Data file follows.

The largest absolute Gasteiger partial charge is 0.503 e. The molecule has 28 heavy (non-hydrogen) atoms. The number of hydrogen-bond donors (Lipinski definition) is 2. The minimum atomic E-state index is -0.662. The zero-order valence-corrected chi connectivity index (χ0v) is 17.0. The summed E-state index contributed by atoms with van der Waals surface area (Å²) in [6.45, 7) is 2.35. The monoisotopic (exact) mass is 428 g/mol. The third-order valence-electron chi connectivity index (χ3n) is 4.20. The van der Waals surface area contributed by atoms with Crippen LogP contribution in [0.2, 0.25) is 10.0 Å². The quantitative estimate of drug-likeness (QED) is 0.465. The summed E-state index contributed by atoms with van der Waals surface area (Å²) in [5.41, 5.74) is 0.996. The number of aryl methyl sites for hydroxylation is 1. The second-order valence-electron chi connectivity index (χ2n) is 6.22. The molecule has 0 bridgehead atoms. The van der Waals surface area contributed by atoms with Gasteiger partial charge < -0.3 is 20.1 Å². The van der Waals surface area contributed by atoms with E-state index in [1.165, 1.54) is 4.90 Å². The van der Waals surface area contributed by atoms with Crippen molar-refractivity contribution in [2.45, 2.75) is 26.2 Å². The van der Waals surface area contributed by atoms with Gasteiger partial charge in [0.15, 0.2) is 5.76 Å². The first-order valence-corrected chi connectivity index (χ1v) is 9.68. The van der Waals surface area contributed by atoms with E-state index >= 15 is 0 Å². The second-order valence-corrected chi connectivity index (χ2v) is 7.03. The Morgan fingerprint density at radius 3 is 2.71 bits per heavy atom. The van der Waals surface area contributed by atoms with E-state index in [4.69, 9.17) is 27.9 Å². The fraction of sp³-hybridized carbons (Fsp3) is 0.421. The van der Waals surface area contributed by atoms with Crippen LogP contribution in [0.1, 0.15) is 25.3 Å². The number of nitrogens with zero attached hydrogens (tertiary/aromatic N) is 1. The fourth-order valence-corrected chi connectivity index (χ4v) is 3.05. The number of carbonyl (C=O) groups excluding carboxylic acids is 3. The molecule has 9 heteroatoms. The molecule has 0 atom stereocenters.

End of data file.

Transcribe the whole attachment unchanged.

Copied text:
The largest absolute Gasteiger partial charge is 0.503 e. The molecule has 28 heavy (non-hydrogen) atoms. The number of hydrogen-bond donors (Lipinski definition) is 2. The minimum atomic E-state index is -0.662. The zero-order valence-corrected chi connectivity index (χ0v) is 17.0. The summed E-state index contributed by atoms with van der Waals surface area (Å²) in [6.45, 7) is 2.35. The monoisotopic (exact) mass is 428 g/mol. The third-order valence-electron chi connectivity index (χ3n) is 4.20. The van der Waals surface area contributed by atoms with Crippen LogP contribution in [0.2, 0.25) is 10.0 Å². The quantitative estimate of drug-likeness (QED) is 0.465. The summed E-state index contributed by atoms with van der Waals surface area (Å²) in [5.41, 5.74) is 0.996. The number of aryl methyl sites for hydroxylation is 1. The second-order valence-electron chi connectivity index (χ2n) is 6.22. The molecule has 0 bridgehead atoms. The van der Waals surface area contributed by atoms with Gasteiger partial charge < -0.3 is 20.1 Å². The van der Waals surface area contributed by atoms with E-state index in [1.165, 1.54) is 4.90 Å². The van der Waals surface area contributed by atoms with Crippen molar-refractivity contribution in [2.45, 2.75) is 26.2 Å². The van der Waals surface area contributed by atoms with Gasteiger partial charge in [0.15, 0.2) is 5.76 Å². The first-order valence-corrected chi connectivity index (χ1v) is 9.68. The van der Waals surface area contributed by atoms with E-state index >= 15 is 0 Å². The second-order valence-corrected chi connectivity index (χ2v) is 7.03. The Morgan fingerprint density at radius 3 is 2.71 bits per heavy atom. The van der Waals surface area contributed by atoms with E-state index in [4.69, 9.17) is 27.9 Å². The fraction of sp³-hybridized carbons (Fsp3) is 0.421. The van der Waals surface area contributed by atoms with Crippen LogP contribution in [0.1, 0.15) is 25.3 Å². The number of nitrogens with zero attached hydrogens (tertiary/aromatic N) is 1. The fourth-order valence-corrected chi connectivity index (χ4v) is 3.05. The number of carbonyl (C=O) groups excluding carboxylic acids is 3. The molecule has 9 heteroatoms. The molecule has 0 atom stereocenters.